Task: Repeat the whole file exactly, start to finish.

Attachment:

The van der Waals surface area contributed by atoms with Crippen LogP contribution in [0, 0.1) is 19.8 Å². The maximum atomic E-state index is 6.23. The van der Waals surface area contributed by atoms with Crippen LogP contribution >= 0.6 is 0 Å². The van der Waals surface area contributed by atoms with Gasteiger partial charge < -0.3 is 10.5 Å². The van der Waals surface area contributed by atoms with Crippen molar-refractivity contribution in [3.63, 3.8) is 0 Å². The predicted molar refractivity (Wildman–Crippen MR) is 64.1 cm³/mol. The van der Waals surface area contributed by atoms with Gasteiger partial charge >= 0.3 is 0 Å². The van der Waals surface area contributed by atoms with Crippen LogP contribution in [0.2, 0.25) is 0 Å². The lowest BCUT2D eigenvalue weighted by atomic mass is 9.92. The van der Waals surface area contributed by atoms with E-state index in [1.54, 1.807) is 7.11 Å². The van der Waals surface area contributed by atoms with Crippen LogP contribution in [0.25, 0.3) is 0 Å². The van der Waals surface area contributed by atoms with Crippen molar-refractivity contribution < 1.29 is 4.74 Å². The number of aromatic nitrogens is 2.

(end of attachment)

The van der Waals surface area contributed by atoms with Crippen LogP contribution in [0, 0.1) is 19.8 Å². The maximum atomic E-state index is 6.23. The van der Waals surface area contributed by atoms with Crippen LogP contribution >= 0.6 is 0 Å². The van der Waals surface area contributed by atoms with Gasteiger partial charge < -0.3 is 10.5 Å². The van der Waals surface area contributed by atoms with Crippen molar-refractivity contribution in [3.63, 3.8) is 0 Å². The predicted molar refractivity (Wildman–Crippen MR) is 64.1 cm³/mol. The van der Waals surface area contributed by atoms with Gasteiger partial charge >= 0.3 is 0 Å². The van der Waals surface area contributed by atoms with Crippen LogP contribution in [0.2, 0.25) is 0 Å². The lowest BCUT2D eigenvalue weighted by atomic mass is 9.92. The van der Waals surface area contributed by atoms with E-state index in [1.54, 1.807) is 7.11 Å². The van der Waals surface area contributed by atoms with Crippen LogP contribution in [0.25, 0.3) is 0 Å². The van der Waals surface area contributed by atoms with Crippen molar-refractivity contribution < 1.29 is 4.74 Å². The number of aromatic nitrogens is 2.